Saturday, July 28, 2012

Fourth Circuit Adopts Reasoning From U.S. v. Nosal in Limiting CFAA Application

In my opinion, the civil remedy provisions of the CFAA - outside those applicable to hackers - are totally useless.

The Act is nothing more than a jurisdictional hook to get into federal court, where a host of state law claims are the real focus of a case. In a case where there is diversity of citizenship, the Act is uber-useless.

The Fourth Circuit in WEC Carolina Energy Solutions LLC v. Miller, 2012 U.S. App. LEXIS 15441 (4th Cir. July 26, 2012), affirmed the dismissal of a CFAA complaint arising out of an allegation that an ex-employee improperly downloaded confidential business information and used that information to make a presentation on behalf of a competitor following termination of employment.

The court agreed with the Ninth Circuit's narrow view of "without authorization" in United States v. Nosal and disagreed with the Seventh Circuit's expansive application of the CFAA under common-law agency principles in Int'l Airport Centers, LLC v. Citrin. Readers may recall that Nosal was written by Judge Kozinski and Citrin, the "cessation-of-agency" theory, was the work of Judge Posner.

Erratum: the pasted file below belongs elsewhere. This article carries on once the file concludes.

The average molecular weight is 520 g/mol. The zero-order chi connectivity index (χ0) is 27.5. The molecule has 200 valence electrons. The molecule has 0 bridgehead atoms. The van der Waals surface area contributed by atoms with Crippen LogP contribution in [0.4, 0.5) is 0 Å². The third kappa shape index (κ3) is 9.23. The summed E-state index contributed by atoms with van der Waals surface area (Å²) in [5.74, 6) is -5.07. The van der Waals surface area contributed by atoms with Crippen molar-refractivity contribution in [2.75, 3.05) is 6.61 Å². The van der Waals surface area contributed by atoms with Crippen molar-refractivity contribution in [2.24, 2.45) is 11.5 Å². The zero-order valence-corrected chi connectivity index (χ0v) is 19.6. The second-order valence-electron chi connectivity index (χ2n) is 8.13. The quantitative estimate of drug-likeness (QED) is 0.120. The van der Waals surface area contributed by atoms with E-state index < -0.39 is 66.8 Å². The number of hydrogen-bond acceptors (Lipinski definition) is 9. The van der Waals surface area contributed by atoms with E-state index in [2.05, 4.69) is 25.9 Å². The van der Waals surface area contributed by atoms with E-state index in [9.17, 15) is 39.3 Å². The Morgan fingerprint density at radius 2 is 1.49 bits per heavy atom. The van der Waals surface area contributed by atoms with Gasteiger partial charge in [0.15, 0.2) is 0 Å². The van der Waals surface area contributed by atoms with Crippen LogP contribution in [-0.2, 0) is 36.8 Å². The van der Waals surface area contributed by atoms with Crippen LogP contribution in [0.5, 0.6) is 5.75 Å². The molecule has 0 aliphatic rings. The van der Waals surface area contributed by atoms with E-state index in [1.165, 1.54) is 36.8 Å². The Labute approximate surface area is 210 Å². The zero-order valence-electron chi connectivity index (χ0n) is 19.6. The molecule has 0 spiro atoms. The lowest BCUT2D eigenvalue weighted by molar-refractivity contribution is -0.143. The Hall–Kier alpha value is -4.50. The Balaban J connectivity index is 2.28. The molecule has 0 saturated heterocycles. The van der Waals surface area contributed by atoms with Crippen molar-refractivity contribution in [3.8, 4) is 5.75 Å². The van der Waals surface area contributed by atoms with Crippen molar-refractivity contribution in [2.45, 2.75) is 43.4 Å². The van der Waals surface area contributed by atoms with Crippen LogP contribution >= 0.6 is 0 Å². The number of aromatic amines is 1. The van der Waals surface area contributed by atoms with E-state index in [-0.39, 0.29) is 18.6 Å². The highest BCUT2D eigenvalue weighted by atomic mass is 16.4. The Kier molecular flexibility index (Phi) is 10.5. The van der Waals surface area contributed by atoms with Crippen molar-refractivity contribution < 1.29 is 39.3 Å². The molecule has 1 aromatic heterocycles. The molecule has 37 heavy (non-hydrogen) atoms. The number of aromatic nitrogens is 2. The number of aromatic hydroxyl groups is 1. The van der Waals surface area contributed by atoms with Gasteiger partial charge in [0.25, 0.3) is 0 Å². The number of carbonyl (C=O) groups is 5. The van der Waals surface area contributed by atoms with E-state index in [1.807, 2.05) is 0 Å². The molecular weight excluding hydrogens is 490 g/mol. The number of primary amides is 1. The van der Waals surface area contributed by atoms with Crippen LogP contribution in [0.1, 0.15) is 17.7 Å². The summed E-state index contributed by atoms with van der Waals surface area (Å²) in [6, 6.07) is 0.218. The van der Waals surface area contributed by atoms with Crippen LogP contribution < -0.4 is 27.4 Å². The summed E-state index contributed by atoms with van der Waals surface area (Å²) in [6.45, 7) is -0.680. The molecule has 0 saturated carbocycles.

The Fourth Circuit did not extend liability to so-called use-policy violations. In other words, if an employee obtains or access information from a protected computer to which he or she is not entitled to retrieve in the first place, then the CFAA would provide a remedy under the plain text of the statute. Conversely, misusing information to which the employee had a right to access falls outside the Act's scope.

Because the CFAA is both a criminal and civil statute, the Fourth Circuit relied on the rule of lenity to chose an interpretation of the statute that would not result in criminal sanctions. The court indicated its holding would "disappoint employers hoping for a means to rein in rogue employees," but it also noted that other legal remedies exist. Indeed, these types of disputes are fundamentally the province of state contract and tort law. Just as much of trade secret law is in fact duplicative of common law remedies, so too is the CFAA. WEC Carolina - the plaintiff - has a state court complaint pending against the same defendants in the federal case, a case that has nine other claims for relief.

No comments:

Post a Comment